My parents always lived an artistic life and when they had me, they had no doubts I would be an artist. By looking at them I had no doubts as well. They put me in an old suitcase, which became my first bed and my first art studio; there I found my first pencils. My parents moved from one place to another, and I drew, drew, drew. That was a happy time. I used to draw on any surface I could possibly find - on paper, walls, and asphalt, everywhere. My mother used to help me finish my first drawings and my father used to explain to me what composition means and how to make a drawing complete.
Drawing # 1 - Chipolino. This is one of my first drawings, where you can understand what is actually drawn. I drew it in 1969 when I was 3 y. o. When I turned four I began to call my activity "work". Most importantly, I knew what art was.
Drawing # 2 - Hedgehohog. I remember how we did this drawing with my mother, she showed me how to work with watercolors. This one I drew in 1971 when I was 5 y.o. When I was five I had my first competition in drawing on the pavement and won the first prize. As a child, I loved reading books with paintings of great artists and anatomy books. I drew a lot of portraits of people.
Drawing #3 - Father. I drew this portrait of my father in 1977 when I was 11 y.o.
I received my initial artistic training under my father, Valery Nenazhivin, a professional sculptor, and my mother, Nina Nenazhivina, an art enthusiast. In 1985, I received my Bachelor of Fine Arts from Vladivostok College for the Arts.I experimented, curated exhibitions, made photographs, performance, installations, painted pictures.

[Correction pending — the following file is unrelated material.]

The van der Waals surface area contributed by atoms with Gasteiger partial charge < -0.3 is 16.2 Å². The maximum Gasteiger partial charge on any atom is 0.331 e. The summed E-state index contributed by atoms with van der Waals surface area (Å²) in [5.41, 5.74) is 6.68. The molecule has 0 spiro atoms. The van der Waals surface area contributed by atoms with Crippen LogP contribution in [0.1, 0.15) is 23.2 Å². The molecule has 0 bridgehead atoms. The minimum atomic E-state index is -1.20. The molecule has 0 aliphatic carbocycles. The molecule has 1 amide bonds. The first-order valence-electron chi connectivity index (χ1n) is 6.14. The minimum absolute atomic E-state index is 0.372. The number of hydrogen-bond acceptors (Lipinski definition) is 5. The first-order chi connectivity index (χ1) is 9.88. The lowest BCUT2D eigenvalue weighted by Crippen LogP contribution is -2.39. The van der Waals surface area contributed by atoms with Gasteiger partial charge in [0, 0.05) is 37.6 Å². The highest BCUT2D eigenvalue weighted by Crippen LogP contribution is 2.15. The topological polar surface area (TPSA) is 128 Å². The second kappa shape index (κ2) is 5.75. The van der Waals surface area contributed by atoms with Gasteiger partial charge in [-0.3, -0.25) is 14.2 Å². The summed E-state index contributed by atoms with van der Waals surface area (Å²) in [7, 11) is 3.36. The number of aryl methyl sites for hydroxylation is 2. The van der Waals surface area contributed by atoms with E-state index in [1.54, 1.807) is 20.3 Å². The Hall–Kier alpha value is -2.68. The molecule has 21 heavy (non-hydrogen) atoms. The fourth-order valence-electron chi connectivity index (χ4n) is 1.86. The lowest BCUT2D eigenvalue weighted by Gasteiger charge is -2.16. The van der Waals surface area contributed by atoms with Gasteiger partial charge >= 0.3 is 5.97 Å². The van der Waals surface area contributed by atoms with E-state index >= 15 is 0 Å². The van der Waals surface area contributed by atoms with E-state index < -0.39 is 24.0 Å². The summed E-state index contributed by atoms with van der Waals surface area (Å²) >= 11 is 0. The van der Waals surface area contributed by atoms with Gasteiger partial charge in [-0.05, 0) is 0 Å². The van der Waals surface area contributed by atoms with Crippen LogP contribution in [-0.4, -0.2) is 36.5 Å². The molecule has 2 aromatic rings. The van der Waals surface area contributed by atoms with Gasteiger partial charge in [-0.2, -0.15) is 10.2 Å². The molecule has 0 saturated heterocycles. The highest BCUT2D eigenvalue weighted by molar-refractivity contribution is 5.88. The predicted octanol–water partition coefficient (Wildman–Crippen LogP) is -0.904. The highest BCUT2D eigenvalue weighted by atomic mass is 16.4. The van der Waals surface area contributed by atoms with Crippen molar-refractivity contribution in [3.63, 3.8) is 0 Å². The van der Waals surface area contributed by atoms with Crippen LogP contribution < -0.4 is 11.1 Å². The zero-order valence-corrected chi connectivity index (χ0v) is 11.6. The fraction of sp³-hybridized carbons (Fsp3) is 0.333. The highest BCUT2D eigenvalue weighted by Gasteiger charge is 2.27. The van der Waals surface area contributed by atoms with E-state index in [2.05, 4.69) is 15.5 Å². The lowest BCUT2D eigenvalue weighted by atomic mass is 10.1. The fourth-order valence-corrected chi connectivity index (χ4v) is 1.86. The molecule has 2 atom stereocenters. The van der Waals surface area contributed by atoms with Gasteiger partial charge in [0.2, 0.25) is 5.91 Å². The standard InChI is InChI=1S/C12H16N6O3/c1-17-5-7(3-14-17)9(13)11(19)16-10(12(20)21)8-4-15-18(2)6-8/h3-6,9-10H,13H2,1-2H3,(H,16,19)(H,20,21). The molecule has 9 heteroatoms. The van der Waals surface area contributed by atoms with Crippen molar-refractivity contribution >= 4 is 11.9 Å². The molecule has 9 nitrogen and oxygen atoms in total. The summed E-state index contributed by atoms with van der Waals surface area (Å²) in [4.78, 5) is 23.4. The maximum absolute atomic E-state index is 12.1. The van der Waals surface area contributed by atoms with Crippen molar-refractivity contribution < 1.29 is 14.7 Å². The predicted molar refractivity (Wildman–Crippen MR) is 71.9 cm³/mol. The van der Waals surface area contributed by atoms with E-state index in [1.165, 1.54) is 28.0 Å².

I work in all mediums, but daily practice has reassured me that ink and paper are my most suitable media. Each thing created in this world has its name and purpose, and if I have to choose a name that would unite all of the pieces of my work into one whole, I will name it chronicle. The reason driven by my work is that I genuinely enjoy the process, the outcome, and the feedback I get. For many years I have drawn the world I live in, and I continue. I pull it as I see, feel and understand it. The images in my works are born from a combination of these factors. In other words, I do not come up with pictures and plots; these images are a product of this world. To some, figures and objects from my drawings may be fantasy, but this is only a point in the extent to which many factors intersect and form a "thoughtform." The aesthetics of images and objects, their definite sequential arrangement, create a particular philosophical aspect of the drawing. My work is a friend and partner, it will "talk" to you, and you will discover new facets in it with each new sight.